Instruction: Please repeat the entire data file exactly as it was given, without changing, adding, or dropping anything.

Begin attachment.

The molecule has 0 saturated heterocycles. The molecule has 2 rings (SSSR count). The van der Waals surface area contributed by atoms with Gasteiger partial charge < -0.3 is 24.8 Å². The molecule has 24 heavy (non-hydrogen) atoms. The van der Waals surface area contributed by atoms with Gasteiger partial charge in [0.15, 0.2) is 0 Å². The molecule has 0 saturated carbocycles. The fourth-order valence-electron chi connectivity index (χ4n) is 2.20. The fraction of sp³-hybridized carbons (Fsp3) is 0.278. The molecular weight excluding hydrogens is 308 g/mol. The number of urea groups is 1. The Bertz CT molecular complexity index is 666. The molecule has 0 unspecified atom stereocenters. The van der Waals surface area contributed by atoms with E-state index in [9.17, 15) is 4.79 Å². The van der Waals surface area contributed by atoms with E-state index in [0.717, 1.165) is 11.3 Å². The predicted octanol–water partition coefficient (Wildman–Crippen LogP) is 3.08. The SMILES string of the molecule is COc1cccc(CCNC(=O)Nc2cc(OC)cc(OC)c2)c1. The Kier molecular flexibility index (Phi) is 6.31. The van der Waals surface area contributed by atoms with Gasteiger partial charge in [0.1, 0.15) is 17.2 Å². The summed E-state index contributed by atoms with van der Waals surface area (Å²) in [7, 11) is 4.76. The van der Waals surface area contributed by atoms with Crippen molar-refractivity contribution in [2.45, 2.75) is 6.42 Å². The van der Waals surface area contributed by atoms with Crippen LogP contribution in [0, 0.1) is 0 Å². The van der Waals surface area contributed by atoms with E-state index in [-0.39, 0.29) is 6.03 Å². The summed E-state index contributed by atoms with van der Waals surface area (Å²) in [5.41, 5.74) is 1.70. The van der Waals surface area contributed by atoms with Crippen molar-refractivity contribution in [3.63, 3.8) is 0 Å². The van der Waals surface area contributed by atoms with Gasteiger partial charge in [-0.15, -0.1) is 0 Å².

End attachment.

The molecule has 0 saturated heterocycles. The molecule has 2 rings (SSSR count). The van der Waals surface area contributed by atoms with Gasteiger partial charge < -0.3 is 24.8 Å². The molecule has 24 heavy (non-hydrogen) atoms. The van der Waals surface area contributed by atoms with Gasteiger partial charge in [0.15, 0.2) is 0 Å². The molecule has 0 saturated carbocycles. The fourth-order valence-electron chi connectivity index (χ4n) is 2.20. The fraction of sp³-hybridized carbons (Fsp3) is 0.278. The molecular weight excluding hydrogens is 308 g/mol. The number of urea groups is 1. The Bertz CT molecular complexity index is 666. The molecule has 0 unspecified atom stereocenters. The van der Waals surface area contributed by atoms with E-state index in [9.17, 15) is 4.79 Å². The van der Waals surface area contributed by atoms with E-state index in [0.717, 1.165) is 11.3 Å². The predicted octanol–water partition coefficient (Wildman–Crippen LogP) is 3.08. The SMILES string of the molecule is COc1cccc(CCNC(=O)Nc2cc(OC)cc(OC)c2)c1. The Kier molecular flexibility index (Phi) is 6.31. The van der Waals surface area contributed by atoms with Gasteiger partial charge in [0.1, 0.15) is 17.2 Å². The summed E-state index contributed by atoms with van der Waals surface area (Å²) in [7, 11) is 4.76. The van der Waals surface area contributed by atoms with Crippen molar-refractivity contribution in [2.45, 2.75) is 6.42 Å². The van der Waals surface area contributed by atoms with Crippen LogP contribution in [0, 0.1) is 0 Å². The van der Waals surface area contributed by atoms with E-state index in [-0.39, 0.29) is 6.03 Å². The summed E-state index contributed by atoms with van der Waals surface area (Å²) in [5.41, 5.74) is 1.70. The van der Waals surface area contributed by atoms with Crippen molar-refractivity contribution in [3.63, 3.8) is 0 Å². The van der Waals surface area contributed by atoms with Gasteiger partial charge in [-0.15, -0.1) is 0 Å².